The National Assembly has passed the 2021 Appropriation Bill, raising the total estimates from the proposed N13.08tn to N13,588,027,886,175, an increase of over N500bn.
President Muhammadu Buhari had in October presented the bill before a joint session of the National Assembly. Both the Senate and the House of Representatives Committees on Appropriations had laid a harmonised report in the respective chambers as the National Assembly held special sessions mainly to pass the national budget ahead of the Christmas and New Year break.
Out of the total sum of N13.59tn approved, N496.53bn is for statutory transfers; N3.32tn is for debt service; N5.64tn is for recurrent (non-debt) expenditure; while the sum of N4.13tn is for capital expenditure.
While statutory transfers totalling N496.53bn were approved, it was observed that the N125bn proposed for the National Assembly and its affiliates had been raised by N8.99bn, putting the new total estimates at N133.99bn.
A breakdown of the parliament’s budget is as follows: National Assembly management, N15.97bn; Senate, N33.27bn; House of Representatives, N51.99bn; National Assembly Service Commission, N5.73bn; legislative aides, N9.6bn; Public Accounts Committee – Senate, N118.97m; PAC – House, N142.76m; general service, N9.13bn; National Institute for Legislative and Democratic Studies, N7.37bn; Service Wide Vote, N389.35m; and Office of the Retired Clerks and Permanent Secretaries, N275.24m.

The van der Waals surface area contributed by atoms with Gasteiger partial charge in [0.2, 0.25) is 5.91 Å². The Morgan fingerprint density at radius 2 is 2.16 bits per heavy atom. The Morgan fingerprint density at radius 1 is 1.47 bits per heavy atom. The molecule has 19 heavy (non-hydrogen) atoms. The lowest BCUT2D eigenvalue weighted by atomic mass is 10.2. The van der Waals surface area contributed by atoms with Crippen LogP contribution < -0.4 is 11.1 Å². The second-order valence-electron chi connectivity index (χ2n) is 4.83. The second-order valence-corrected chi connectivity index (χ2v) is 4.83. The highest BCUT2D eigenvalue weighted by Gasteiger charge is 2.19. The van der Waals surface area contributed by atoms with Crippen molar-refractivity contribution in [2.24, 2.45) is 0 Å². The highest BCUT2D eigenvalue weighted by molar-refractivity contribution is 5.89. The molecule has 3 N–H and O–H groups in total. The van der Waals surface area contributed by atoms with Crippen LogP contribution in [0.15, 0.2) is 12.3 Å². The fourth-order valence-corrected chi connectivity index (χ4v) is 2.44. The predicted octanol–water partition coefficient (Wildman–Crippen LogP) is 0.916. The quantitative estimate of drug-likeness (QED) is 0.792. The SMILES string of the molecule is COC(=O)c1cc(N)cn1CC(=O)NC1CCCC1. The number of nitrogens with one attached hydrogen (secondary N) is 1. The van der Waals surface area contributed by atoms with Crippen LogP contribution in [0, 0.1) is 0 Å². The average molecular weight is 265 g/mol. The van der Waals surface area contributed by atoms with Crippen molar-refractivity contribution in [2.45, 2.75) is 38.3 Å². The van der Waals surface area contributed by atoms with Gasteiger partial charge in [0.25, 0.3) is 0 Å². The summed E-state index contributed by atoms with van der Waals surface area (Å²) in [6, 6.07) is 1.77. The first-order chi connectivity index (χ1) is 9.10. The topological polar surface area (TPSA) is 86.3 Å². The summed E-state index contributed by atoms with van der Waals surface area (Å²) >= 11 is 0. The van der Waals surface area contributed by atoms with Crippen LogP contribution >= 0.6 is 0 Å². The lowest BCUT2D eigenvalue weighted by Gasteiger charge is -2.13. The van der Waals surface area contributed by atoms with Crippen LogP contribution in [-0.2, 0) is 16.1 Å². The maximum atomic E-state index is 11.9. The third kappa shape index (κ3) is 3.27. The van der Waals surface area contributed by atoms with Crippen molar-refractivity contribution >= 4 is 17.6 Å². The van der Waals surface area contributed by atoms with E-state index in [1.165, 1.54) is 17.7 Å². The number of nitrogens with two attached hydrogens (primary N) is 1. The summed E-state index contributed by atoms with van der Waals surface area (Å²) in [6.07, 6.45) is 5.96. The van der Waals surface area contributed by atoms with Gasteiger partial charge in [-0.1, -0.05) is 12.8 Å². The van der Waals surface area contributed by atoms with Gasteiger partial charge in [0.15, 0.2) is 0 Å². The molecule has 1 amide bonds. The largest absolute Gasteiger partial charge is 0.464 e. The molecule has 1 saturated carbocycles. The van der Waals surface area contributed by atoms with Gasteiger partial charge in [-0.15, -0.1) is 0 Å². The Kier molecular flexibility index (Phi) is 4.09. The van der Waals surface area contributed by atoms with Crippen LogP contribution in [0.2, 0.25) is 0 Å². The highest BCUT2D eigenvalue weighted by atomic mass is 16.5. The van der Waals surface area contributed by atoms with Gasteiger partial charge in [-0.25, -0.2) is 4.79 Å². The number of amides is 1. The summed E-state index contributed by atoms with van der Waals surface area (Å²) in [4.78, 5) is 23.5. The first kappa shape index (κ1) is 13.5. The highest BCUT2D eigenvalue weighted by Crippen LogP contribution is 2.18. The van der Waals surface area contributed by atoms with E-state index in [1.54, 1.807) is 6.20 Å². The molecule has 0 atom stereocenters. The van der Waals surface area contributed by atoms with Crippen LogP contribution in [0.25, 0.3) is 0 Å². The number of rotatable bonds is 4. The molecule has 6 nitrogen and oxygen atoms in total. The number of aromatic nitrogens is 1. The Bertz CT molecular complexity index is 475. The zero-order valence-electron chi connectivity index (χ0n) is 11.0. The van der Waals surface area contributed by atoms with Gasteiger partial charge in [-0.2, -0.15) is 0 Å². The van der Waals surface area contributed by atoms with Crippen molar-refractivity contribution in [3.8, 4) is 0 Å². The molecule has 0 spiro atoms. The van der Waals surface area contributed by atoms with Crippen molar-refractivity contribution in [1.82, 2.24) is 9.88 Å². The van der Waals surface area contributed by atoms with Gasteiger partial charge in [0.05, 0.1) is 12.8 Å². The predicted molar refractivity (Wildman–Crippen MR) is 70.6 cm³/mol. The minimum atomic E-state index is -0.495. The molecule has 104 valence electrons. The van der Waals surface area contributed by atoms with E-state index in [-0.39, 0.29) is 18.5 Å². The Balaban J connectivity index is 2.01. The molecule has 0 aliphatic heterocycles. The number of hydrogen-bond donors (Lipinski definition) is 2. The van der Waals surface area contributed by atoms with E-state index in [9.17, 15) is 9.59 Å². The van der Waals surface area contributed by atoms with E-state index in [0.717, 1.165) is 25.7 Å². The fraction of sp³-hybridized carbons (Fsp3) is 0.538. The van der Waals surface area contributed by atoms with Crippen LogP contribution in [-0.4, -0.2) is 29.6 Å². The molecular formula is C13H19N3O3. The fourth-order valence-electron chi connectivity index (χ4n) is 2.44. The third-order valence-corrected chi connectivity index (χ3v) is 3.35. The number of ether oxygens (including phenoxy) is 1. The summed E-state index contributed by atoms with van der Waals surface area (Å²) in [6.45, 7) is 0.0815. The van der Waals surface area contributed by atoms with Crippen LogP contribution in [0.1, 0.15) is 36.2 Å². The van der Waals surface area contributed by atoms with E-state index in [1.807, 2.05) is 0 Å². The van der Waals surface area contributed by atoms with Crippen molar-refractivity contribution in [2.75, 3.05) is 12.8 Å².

Others under statutory transfers are the National Judicial Council, N110bn; Niger Delta Development Commission, N63.51bn; Universal Basic Education, N70.05bn; Public Complaints Commission, N8.69bn; Independent National Electoral Commission, N40bn; National Human Rights Commission, N3.92bn; North East Development Commission, N31.33bn; and Basic Health Care Fund, N35.02bn.
The National Assembly also authorised the Economic and Financial Crimes Commission and the Nigerian Financial Intelligent Unit to “charge and defray from all monies standing in credit to the units as revenues or penalties or sanctions at 10 per cent for technical setup and operational cost at the units in this financial year.”
The Chairman of the Senate Committee on Appropriations, Jibrin Barau; and his House counterpart, Aliyu Betara, in the report they separately read, said the budget deficit was N5.19tn; Gross Domestic Product growth rate, three per cent; oil benchmark, $40 per barrel; crude oil production, 1.86 million barrels per day; and exchange rate, N379 to $1.
The report also said the committee, while processing the 2021 Appropriation Bill, noted that, “The impact of COVID-19 pandemic has negatively affected virtually every aspect of life, businesses, individuals and government, especially the revenue accruals to the government.
“There is a remarkable increase in Nigeria’s oil price, which is hovering between $47 and $50 per barrel in the international market. This is above the benchmark price of $40 per barrel approved by the National Assembly.”
The committee said in view of the increasing global oil prices beyond the benchmark of $40, the executive might wish to submit a supplementary appropriation bill in order to fund critical areas that would accelerate movement of the economy out of its current recession.